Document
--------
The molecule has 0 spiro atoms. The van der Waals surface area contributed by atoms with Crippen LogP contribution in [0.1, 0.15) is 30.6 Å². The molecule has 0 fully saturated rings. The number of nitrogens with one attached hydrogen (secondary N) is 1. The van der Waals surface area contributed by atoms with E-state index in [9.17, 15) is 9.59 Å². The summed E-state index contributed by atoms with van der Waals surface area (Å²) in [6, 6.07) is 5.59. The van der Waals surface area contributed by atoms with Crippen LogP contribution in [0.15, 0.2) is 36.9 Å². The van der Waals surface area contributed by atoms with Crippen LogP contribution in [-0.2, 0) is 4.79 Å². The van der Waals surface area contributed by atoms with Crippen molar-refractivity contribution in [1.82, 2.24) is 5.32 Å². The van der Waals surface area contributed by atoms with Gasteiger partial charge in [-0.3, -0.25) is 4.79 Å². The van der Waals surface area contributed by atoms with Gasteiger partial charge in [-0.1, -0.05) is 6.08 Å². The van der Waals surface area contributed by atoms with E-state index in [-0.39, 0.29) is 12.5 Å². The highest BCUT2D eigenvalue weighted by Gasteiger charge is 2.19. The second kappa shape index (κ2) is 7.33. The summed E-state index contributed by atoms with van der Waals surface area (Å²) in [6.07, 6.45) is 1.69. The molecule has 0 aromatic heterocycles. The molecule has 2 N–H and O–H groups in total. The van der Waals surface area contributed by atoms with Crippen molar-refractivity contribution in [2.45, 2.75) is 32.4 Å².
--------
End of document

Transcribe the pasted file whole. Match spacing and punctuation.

The molecule has 0 spiro atoms. The van der Waals surface area contributed by atoms with Crippen LogP contribution in [0.1, 0.15) is 30.6 Å². The molecule has 0 fully saturated rings. The number of nitrogens with one attached hydrogen (secondary N) is 1. The van der Waals surface area contributed by atoms with E-state index in [9.17, 15) is 9.59 Å². The summed E-state index contributed by atoms with van der Waals surface area (Å²) in [6, 6.07) is 5.59. The van der Waals surface area contributed by atoms with Crippen LogP contribution in [0.15, 0.2) is 36.9 Å². The van der Waals surface area contributed by atoms with Crippen LogP contribution in [-0.2, 0) is 4.79 Å². The van der Waals surface area contributed by atoms with Crippen molar-refractivity contribution in [1.82, 2.24) is 5.32 Å². The van der Waals surface area contributed by atoms with Gasteiger partial charge in [-0.3, -0.25) is 4.79 Å². The van der Waals surface area contributed by atoms with Gasteiger partial charge in [-0.1, -0.05) is 6.08 Å². The van der Waals surface area contributed by atoms with E-state index in [-0.39, 0.29) is 12.5 Å². The highest BCUT2D eigenvalue weighted by Gasteiger charge is 2.19. The second kappa shape index (κ2) is 7.33. The summed E-state index contributed by atoms with van der Waals surface area (Å²) in [6.07, 6.45) is 1.69. The molecule has 0 aromatic heterocycles. The molecule has 2 N–H and O–H groups in total. The van der Waals surface area contributed by atoms with Crippen molar-refractivity contribution in [2.45, 2.75) is 32.4 Å².